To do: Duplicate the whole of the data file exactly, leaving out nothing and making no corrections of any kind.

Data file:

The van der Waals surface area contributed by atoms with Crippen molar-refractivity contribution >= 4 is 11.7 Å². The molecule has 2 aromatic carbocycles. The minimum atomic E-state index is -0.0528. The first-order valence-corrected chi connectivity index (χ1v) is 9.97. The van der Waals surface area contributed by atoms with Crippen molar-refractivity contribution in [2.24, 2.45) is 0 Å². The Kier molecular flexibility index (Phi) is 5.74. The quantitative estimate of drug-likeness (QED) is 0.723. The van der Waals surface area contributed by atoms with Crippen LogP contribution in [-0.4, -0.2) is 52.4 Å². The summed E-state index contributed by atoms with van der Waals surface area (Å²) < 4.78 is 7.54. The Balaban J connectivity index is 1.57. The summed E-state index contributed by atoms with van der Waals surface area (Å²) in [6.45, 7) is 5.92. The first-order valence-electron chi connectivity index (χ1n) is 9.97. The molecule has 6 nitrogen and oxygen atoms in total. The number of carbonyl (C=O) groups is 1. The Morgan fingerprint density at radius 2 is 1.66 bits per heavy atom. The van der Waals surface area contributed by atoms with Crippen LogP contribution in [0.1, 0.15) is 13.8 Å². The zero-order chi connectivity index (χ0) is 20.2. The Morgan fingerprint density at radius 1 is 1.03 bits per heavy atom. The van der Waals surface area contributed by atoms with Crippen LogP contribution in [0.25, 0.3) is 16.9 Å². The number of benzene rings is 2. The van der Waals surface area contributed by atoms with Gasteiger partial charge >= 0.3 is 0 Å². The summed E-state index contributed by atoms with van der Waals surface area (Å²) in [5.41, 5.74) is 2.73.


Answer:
The van der Waals surface area contributed by atoms with Crippen molar-refractivity contribution >= 4 is 11.7 Å². The molecule has 2 aromatic carbocycles. The minimum atomic E-state index is -0.0528. The first-order valence-corrected chi connectivity index (χ1v) is 9.97. The van der Waals surface area contributed by atoms with Crippen molar-refractivity contribution in [2.24, 2.45) is 0 Å². The Kier molecular flexibility index (Phi) is 5.74. The quantitative estimate of drug-likeness (QED) is 0.723. The van der Waals surface area contributed by atoms with Crippen LogP contribution in [-0.4, -0.2) is 52.4 Å². The summed E-state index contributed by atoms with van der Waals surface area (Å²) < 4.78 is 7.54. The Balaban J connectivity index is 1.57. The summed E-state index contributed by atoms with van der Waals surface area (Å²) in [6.45, 7) is 5.92. The first-order valence-electron chi connectivity index (χ1n) is 9.97. The molecule has 6 nitrogen and oxygen atoms in total. The number of carbonyl (C=O) groups is 1. The Morgan fingerprint density at radius 2 is 1.66 bits per heavy atom. The van der Waals surface area contributed by atoms with Crippen LogP contribution in [0.1, 0.15) is 13.8 Å². The zero-order chi connectivity index (χ0) is 20.2. The Morgan fingerprint density at radius 1 is 1.03 bits per heavy atom. The van der Waals surface area contributed by atoms with Crippen LogP contribution in [0.25, 0.3) is 16.9 Å². The number of benzene rings is 2. The van der Waals surface area contributed by atoms with Gasteiger partial charge >= 0.3 is 0 Å². The summed E-state index contributed by atoms with van der Waals surface area (Å²) in [5.41, 5.74) is 2.73.